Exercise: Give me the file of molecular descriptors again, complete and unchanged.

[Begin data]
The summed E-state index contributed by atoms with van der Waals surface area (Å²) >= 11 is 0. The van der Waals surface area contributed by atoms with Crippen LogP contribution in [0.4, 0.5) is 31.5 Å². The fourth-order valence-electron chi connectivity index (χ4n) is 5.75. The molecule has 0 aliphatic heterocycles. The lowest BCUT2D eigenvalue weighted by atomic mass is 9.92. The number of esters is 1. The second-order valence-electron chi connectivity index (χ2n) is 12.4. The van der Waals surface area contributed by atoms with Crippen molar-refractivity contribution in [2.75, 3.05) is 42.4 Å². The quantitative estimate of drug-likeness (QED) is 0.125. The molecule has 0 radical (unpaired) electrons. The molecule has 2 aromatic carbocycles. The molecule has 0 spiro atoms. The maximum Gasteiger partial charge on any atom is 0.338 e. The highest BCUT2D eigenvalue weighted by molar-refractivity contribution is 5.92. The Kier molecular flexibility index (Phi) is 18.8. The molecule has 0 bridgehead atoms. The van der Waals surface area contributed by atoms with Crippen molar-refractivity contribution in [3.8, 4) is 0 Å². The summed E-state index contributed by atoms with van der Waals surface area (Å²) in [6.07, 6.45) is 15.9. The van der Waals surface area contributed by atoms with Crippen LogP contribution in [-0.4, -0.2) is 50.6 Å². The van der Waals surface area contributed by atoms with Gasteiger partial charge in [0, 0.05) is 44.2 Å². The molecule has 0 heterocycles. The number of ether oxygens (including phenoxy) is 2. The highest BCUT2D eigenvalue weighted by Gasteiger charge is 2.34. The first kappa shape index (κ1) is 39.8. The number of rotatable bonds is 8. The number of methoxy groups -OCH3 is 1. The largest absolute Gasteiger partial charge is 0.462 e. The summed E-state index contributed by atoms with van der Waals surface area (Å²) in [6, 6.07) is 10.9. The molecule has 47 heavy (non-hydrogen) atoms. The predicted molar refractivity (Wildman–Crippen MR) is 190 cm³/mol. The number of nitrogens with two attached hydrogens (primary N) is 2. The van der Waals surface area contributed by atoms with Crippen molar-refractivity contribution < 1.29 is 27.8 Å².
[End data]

The summed E-state index contributed by atoms with van der Waals surface area (Å²) >= 11 is 0. The van der Waals surface area contributed by atoms with Crippen LogP contribution in [0.4, 0.5) is 31.5 Å². The fourth-order valence-electron chi connectivity index (χ4n) is 5.75. The molecule has 0 aliphatic heterocycles. The lowest BCUT2D eigenvalue weighted by atomic mass is 9.92. The number of esters is 1. The second-order valence-electron chi connectivity index (χ2n) is 12.4. The van der Waals surface area contributed by atoms with Crippen molar-refractivity contribution in [2.75, 3.05) is 42.4 Å². The quantitative estimate of drug-likeness (QED) is 0.125. The molecule has 0 radical (unpaired) electrons. The molecule has 2 aromatic carbocycles. The molecule has 0 spiro atoms. The maximum Gasteiger partial charge on any atom is 0.338 e. The highest BCUT2D eigenvalue weighted by molar-refractivity contribution is 5.92. The Kier molecular flexibility index (Phi) is 18.8. The molecule has 0 bridgehead atoms. The van der Waals surface area contributed by atoms with Crippen molar-refractivity contribution in [3.8, 4) is 0 Å². The summed E-state index contributed by atoms with van der Waals surface area (Å²) in [6.07, 6.45) is 15.9. The van der Waals surface area contributed by atoms with Crippen LogP contribution in [-0.4, -0.2) is 50.6 Å². The van der Waals surface area contributed by atoms with Gasteiger partial charge in [0, 0.05) is 44.2 Å². The molecule has 0 heterocycles. The number of ether oxygens (including phenoxy) is 2. The highest BCUT2D eigenvalue weighted by Gasteiger charge is 2.34. The first kappa shape index (κ1) is 39.8. The number of rotatable bonds is 8. The number of methoxy groups -OCH3 is 1. The largest absolute Gasteiger partial charge is 0.462 e. The summed E-state index contributed by atoms with van der Waals surface area (Å²) in [6, 6.07) is 10.9. The molecule has 47 heavy (non-hydrogen) atoms. The predicted molar refractivity (Wildman–Crippen MR) is 190 cm³/mol. The number of nitrogens with two attached hydrogens (primary N) is 2. The van der Waals surface area contributed by atoms with Crippen molar-refractivity contribution < 1.29 is 27.8 Å².